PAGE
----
81. Still have discipline, don’t excuse all the behavior. Have more understanding and discussions about self-control. Work to notice triggers and what they can do instead of whatever you don’t want them doing. Still have them take responsibility for their actions.
  82. I’ve noticed spanking doesn’t help.
  83. Research and read everything you can find, it will help you and help you help them. You got this.
  84. Learn to laugh. You have to be able to laugh at the messes and silly stuff, so you don’t cry at the really tough times and try to see the positive in every situation.
  85. Buckle up, it’s a bumpy, exhausting ride! Above all, keep your cool and stay as patient as you can!
  86. Patience with your child. Learn how to control your frustration and celebrate the little victories.
  87. One day at a time, do your research, patience.
  88. You are your child’s advocate be strong and patient and don’t take everyone’s parenting advice because every child is different.
  89. Your parents don’t have the first clue about how to raise YOUR child.
  90. You got this!! Be his/her best advocate always!! You will have good days and bad days but always have patience!!
  91. It’s not always hard . Every child is different.
  92. Don’t be afraid to ask for help. Take time for yourself when you can. Find a support group, even if it’s your friends, have a tribe to talk with and vent to. And try not to be too hard on yourself.
  93. Breathe, be patient. Read all you can about it and try to understand how they feel.
  94. For instance, I am currently waiting on my nine-year-old to brush her teeth even though I’ve asked her to do it about a dozen times. She had her medicine about 5 minutes ago…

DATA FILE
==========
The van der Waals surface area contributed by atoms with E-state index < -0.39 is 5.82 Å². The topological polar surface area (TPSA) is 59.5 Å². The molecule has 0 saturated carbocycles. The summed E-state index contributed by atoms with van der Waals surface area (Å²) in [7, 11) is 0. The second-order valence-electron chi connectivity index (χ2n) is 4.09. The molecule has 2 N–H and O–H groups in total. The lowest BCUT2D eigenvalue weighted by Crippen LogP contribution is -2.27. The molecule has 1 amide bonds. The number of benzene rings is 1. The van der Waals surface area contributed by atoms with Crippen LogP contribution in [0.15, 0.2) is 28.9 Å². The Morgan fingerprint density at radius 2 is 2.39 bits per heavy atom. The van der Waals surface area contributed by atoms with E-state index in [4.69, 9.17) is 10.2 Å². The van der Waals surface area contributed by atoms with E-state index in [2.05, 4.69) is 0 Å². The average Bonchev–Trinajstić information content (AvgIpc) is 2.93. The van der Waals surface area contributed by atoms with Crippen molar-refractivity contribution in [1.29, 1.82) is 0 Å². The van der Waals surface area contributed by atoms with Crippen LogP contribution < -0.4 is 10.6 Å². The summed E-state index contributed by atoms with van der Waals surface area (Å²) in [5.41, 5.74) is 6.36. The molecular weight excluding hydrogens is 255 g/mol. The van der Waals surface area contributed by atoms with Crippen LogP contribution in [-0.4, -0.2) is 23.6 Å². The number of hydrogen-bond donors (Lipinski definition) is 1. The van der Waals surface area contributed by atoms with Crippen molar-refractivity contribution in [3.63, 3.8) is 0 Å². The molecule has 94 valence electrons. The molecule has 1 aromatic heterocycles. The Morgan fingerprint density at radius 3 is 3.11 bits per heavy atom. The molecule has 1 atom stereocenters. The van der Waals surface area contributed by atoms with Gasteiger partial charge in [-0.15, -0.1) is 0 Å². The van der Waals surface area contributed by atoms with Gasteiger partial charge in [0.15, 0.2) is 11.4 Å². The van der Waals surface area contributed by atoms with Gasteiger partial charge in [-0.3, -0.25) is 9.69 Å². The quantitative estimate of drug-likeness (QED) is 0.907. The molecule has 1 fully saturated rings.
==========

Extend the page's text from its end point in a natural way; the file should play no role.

95. Know that it’s not the end of the world and that researching and getting resources gives you the knowledge to help your child be the best he or she can be!
  96. Lots and lots of patience and try to keep a routine.
  97. Count down clocks when you want them to stop doing something.
  98. I’m new to this too and the one thing I remind myself of is ‘it’s ok to cry.’
  99. Accept them for them and please by all means take nothing personal when or if they act out. They are going through a lot between school rules and other’s opinions of them, so in my opinion try to be the one they feel safe and nonjudgmental with.
  100. Take a breath and remember their brains do not work like ours.
  101. The frustration will be real, and you will lose it, but forgive yourself and move fwd.
  102. Structure is key.
  103. Tell your kids you love them no matter what
  104. Kids do well if they can. Be patient and always start with empathy when frustrated.
  105. There is never a dull moment! When you think you have had enough and you can’t handle it anymore, just think what your kid is going through with the thousand bits of information that their brain is trying to process at once.
  106. Be extremely consistent in whatever discipline you do. Don’t let certain things slide because you feel bad. Control your own emotion because they will feed off you. And you will need to improve on your acting skills.
  107. Breathe and know you’re ok. Then do research to help yourself and your child understand how their brain works. Knowledge is key to help you parent these kiddos. It has made a big difference for our family.
  108. Be patient and remember they aren’t doing this on purpose. Accept their apologies after an incident.
  109. Hug them when they want a hug.
  110. They’re on an emotional roller coaster and you’ve got to go thru all the ups and downs and sharp turns with them.
  111. Just because you’ve got a diagnosis it doesn’t mean things get any easier! I felt relieved when son was finally diagnosed, but it’s still a rocky old road that lies ahead
  112. Remember that they didn’t wake up today and decide to make your life difficult.
  113. Find a great OT. This has made such a difference for us.
  114. When you get the chance do an elimination diet. World of difference for us with no dairy and limited sugar /carbs.
  115. If you have a girl with ADHD take time to read about how this presents differently from “typical” perceptions of the hyper boy.
  116. Remember, the ADHD is a reason why things happen, but will never be an excuse for poor behavior.
  117. You have a shit load of reading to do.